I should be interested to know from the Minister whether any considerable number of people have had recourse to the users' council in recent times. My experience was that very few members of the public knew of its existence or availed of its services. The vast majority of complaints reached the Department through public representatives or directly from individuals who felt themselves aggrieved. A users' council can fulfil a worthwhile role in relation to these new companies, both of whose operations impinge on the daily lives of many individuals. Every effort should be made to inform the public that such an organisation exists and what its functions are. This will not be easy, as I know from my own experience. I tried by every possible means to inform the public that the users' council was available, but the public still tended to make their complaints through public representatives and very litle use was made of the users' council. Obviously there is little use in setting up a council unless the public are aware of it and have sufficient confidence to utilise its services.

I am glad to note that very little change has been necessary in the general provisions of the Bill envisaged some years ago. I fully support the Bill and should be glad to see the boards get the fullest co-operation from all concerned. Equally, the boards must be concerned about the wellbeing and conditions of work of the staff. Only when the board get the co-operation of the staff and see that the staff are well looked after can this great venture succeed. The setting up of the boards is not a magic formula; it is not a panacea in itself. Every effort must be made to ensure a peaceful transition to ensure the success of the boards when they are established on a statutory basis.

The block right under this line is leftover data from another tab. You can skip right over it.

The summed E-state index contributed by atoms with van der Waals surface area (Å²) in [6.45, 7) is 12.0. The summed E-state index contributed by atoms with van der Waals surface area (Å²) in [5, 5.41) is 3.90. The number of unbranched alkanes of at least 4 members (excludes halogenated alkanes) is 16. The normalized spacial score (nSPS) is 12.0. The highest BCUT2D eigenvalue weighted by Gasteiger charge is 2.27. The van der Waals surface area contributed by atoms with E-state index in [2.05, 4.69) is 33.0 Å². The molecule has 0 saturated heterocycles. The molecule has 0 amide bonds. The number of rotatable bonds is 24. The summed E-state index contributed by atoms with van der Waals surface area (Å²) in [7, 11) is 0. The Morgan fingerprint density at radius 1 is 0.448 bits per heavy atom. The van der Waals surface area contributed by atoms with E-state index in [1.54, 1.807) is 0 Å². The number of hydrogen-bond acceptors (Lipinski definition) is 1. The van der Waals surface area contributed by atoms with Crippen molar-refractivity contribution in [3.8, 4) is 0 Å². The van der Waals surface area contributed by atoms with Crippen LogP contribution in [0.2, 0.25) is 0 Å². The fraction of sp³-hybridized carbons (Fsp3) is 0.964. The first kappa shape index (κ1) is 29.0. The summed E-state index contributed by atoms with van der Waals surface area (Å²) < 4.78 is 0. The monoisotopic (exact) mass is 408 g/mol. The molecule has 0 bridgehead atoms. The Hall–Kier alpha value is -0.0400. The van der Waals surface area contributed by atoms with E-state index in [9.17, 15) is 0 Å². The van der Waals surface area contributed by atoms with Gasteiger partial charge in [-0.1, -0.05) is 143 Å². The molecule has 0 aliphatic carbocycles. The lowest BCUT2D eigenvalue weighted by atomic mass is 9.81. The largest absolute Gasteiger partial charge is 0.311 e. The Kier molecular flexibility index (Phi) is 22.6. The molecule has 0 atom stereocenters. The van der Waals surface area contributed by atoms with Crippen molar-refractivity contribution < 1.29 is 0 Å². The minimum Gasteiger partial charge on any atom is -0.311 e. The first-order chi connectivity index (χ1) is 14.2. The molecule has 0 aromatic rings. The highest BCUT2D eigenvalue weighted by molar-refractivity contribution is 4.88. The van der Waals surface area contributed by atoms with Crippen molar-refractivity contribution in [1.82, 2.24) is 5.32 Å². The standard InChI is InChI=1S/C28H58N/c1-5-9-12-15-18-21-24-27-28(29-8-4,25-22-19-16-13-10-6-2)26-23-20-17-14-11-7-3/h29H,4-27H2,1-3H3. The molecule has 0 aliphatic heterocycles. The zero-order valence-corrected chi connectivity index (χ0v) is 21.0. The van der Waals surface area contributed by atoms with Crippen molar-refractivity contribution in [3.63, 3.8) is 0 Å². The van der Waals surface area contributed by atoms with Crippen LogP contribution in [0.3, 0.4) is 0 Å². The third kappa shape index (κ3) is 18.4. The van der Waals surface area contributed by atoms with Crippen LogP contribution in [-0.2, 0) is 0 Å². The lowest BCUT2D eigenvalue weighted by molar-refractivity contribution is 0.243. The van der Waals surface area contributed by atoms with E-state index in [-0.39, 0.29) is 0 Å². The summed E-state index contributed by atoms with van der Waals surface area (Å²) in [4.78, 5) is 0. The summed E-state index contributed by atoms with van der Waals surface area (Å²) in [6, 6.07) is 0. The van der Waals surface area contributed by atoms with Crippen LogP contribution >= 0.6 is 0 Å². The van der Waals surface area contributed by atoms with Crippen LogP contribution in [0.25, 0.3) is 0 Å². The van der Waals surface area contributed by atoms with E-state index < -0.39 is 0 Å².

I am glad to have had the honour not only of initiating and developing the [1715] plans to remove the postal and telecommunications services from the civil service and of appointing the interim boards but also of being responsible for the multi-million pound campaign to improve communications infrastructure. This enabled us to appoint more and more technicians and installers, to contract for and erect hundreds of new buildings and to provide new and up-to-date equipment. This aspect was most important because without it and the resulting developments these new boards would be getting off to a very poor start. The wheels set in motion by this campaign meant that the interim boards, assisted by the Department, were enabled to move forward more rapidly.

The prospects for these two boards are bright and I wish them every success.